Q: We are remodeling our 86-year-old home. We know what we need—a new garage, a kitchen renovation, and a basement remodeling—but we are stuck when it comes to hiring it all out. Should we go with an architect or with a local building firm? What is the most economical?
A: For starters, let's assume you are tackling these projects one at a time rather than simultaneously. Each of the projects you mention represents a specialized category that some contractors treat as generic commodities. For example, some build nothing but garages, which they offer as a standard package deal at a fixed price. Hiring different specialists for each project might look like a bargain, but the one-size-fits-all approach of commodity contractors doesn't necessarily offer a good value, and these firms typically don't stray much from formulaic designs.
Option number two involves hiring some design expertise (an architect and a certified kitchen designer, in your case), then finding a contractor who can build what they design. You'll probably get more and better design options, but predictably this involves more people and more fees. It also creates the potential for missteps between the concept and the finished project, especially if the design people sign off early and leave too many on-site decisions to the builder. Because you have three potentially complex projects to consider, you want as much continuity as possible between design and construction. If everyone involved is a solo agent, you tend to get more handoffs—and more fumbles.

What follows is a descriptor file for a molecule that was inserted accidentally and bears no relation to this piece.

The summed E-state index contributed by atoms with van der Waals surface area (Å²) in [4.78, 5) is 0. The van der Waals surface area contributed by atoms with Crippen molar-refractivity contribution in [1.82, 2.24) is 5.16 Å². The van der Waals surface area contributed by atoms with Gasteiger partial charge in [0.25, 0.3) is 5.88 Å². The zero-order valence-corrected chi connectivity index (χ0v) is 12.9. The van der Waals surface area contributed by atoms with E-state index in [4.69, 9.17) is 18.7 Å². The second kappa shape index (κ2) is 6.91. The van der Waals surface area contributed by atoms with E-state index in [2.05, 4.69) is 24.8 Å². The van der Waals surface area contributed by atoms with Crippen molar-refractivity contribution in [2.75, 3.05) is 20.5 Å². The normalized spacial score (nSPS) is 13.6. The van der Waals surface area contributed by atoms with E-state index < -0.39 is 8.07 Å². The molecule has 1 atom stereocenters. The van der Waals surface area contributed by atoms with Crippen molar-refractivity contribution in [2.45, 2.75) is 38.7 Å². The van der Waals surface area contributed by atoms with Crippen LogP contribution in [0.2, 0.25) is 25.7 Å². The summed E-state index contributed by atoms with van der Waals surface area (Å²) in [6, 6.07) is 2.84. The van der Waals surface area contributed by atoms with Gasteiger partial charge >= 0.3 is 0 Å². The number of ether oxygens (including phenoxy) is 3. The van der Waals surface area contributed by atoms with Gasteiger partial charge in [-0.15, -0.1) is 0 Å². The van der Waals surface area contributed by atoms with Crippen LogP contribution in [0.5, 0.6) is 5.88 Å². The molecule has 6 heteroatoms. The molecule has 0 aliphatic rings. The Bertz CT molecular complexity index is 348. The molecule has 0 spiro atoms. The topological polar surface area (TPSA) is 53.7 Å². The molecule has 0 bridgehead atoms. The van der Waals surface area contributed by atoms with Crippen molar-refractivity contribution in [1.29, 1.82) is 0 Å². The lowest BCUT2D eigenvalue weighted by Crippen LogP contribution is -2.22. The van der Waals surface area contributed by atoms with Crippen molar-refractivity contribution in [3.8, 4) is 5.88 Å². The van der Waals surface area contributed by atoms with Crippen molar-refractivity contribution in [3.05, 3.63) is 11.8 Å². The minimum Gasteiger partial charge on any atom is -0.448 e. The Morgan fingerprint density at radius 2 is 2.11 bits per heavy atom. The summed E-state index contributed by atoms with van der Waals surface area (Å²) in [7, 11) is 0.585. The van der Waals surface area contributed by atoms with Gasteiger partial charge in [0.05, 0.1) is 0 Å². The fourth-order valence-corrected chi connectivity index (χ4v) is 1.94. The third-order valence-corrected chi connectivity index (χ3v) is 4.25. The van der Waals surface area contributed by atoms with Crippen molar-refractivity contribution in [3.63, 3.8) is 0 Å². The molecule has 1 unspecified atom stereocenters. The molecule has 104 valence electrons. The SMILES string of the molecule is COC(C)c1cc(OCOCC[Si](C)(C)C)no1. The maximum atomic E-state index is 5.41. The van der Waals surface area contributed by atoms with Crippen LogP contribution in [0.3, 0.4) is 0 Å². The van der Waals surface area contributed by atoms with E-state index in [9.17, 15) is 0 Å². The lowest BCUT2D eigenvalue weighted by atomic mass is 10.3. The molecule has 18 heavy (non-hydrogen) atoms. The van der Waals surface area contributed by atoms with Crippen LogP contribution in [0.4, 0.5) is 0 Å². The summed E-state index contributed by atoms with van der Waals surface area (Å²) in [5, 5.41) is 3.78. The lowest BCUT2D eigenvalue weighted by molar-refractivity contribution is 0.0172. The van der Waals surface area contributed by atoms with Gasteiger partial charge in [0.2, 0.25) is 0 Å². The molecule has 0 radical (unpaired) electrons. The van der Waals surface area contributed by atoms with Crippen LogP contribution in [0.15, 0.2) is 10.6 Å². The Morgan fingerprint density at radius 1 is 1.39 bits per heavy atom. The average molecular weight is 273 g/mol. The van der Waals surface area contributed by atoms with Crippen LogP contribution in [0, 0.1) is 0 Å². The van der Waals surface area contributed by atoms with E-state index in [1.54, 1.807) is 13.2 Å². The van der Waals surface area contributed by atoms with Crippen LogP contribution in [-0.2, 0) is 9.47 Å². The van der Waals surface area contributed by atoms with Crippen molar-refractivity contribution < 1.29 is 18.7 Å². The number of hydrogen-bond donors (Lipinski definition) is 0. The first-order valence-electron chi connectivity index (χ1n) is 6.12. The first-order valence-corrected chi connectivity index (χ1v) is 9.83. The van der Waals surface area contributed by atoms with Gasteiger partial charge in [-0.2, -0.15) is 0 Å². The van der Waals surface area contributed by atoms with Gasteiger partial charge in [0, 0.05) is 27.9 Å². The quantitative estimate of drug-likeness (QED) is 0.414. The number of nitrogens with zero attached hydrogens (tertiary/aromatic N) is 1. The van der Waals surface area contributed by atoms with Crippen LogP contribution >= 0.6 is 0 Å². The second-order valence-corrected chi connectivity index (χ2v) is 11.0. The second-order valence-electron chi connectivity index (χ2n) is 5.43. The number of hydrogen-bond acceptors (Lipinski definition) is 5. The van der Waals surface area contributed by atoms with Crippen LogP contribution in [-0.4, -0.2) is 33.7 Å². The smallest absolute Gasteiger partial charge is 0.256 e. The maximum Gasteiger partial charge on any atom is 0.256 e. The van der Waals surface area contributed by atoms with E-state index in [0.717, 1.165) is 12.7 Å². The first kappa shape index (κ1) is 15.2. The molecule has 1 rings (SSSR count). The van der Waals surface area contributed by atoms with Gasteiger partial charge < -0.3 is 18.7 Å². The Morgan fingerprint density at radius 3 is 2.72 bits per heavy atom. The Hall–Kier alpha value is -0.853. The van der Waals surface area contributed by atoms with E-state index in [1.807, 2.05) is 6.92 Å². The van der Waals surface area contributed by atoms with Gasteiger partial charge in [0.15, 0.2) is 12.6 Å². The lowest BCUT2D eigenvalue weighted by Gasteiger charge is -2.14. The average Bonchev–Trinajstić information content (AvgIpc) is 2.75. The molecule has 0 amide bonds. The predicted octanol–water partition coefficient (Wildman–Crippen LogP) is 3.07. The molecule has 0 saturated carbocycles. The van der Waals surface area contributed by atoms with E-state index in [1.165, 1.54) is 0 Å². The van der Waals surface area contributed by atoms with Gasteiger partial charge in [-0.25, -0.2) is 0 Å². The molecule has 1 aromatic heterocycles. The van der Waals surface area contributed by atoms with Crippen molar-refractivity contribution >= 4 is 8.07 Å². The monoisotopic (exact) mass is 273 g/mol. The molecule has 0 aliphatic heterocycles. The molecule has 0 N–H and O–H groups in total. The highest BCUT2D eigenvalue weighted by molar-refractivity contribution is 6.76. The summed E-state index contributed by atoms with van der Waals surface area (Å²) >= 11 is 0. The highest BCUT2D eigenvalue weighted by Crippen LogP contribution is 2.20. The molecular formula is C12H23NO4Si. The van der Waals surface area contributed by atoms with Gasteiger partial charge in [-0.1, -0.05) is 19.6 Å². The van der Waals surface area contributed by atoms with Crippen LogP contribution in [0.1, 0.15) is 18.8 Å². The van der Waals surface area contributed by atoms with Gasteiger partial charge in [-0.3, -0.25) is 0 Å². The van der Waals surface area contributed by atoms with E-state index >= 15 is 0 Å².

For your situation, the best bet might be a design-build firm. By combining architectural expertise and/or specialized design knowledge (about kitchens, for example) with the crews who do the actual construction, a good design-build firm can help your project transition from concept to concrete reality. These companies may work under separate contracts for design and construction, but the coordination of services often saves money by streamlining the project process and reducing errors. It also tends to keep the project goals consistent with the client's budget, whereas a solo architect might produce a design that homeowners discover they can't afford to build.